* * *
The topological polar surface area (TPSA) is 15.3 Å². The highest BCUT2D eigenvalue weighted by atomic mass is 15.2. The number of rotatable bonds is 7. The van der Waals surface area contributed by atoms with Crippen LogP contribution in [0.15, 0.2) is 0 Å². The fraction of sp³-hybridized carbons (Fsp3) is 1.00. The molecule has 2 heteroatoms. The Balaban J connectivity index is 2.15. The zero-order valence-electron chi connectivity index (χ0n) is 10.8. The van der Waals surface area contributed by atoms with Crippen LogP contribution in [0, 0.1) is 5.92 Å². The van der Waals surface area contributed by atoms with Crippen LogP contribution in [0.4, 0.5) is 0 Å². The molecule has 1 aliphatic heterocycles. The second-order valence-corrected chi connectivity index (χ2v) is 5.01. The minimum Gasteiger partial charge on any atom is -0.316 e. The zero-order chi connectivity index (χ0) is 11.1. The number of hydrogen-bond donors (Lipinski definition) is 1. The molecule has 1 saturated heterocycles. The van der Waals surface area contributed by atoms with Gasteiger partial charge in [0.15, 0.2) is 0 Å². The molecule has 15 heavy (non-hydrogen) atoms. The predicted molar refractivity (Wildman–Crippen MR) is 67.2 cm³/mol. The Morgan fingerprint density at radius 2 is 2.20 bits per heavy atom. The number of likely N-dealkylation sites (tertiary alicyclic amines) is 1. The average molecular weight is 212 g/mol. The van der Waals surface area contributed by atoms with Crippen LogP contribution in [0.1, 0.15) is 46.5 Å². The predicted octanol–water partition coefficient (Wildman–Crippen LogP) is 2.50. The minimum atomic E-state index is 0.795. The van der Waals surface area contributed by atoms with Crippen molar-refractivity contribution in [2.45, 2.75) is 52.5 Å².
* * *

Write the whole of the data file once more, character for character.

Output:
The topological polar surface area (TPSA) is 15.3 Å². The highest BCUT2D eigenvalue weighted by atomic mass is 15.2. The number of rotatable bonds is 7. The van der Waals surface area contributed by atoms with Crippen LogP contribution in [0.15, 0.2) is 0 Å². The fraction of sp³-hybridized carbons (Fsp3) is 1.00. The molecule has 2 heteroatoms. The Balaban J connectivity index is 2.15. The zero-order valence-electron chi connectivity index (χ0n) is 10.8. The van der Waals surface area contributed by atoms with Crippen LogP contribution in [0, 0.1) is 5.92 Å². The van der Waals surface area contributed by atoms with Crippen LogP contribution in [0.4, 0.5) is 0 Å². The molecule has 1 aliphatic heterocycles. The second-order valence-corrected chi connectivity index (χ2v) is 5.01. The minimum Gasteiger partial charge on any atom is -0.316 e. The zero-order chi connectivity index (χ0) is 11.1. The number of hydrogen-bond donors (Lipinski definition) is 1. The molecule has 1 saturated heterocycles. The van der Waals surface area contributed by atoms with Gasteiger partial charge in [0.15, 0.2) is 0 Å². The molecule has 15 heavy (non-hydrogen) atoms. The predicted molar refractivity (Wildman–Crippen MR) is 67.2 cm³/mol. The Morgan fingerprint density at radius 2 is 2.20 bits per heavy atom. The number of likely N-dealkylation sites (tertiary alicyclic amines) is 1. The average molecular weight is 212 g/mol. The van der Waals surface area contributed by atoms with Crippen LogP contribution in [0.1, 0.15) is 46.5 Å². The predicted octanol–water partition coefficient (Wildman–Crippen LogP) is 2.50. The minimum atomic E-state index is 0.795. The van der Waals surface area contributed by atoms with Crippen molar-refractivity contribution in [2.45, 2.75) is 52.5 Å².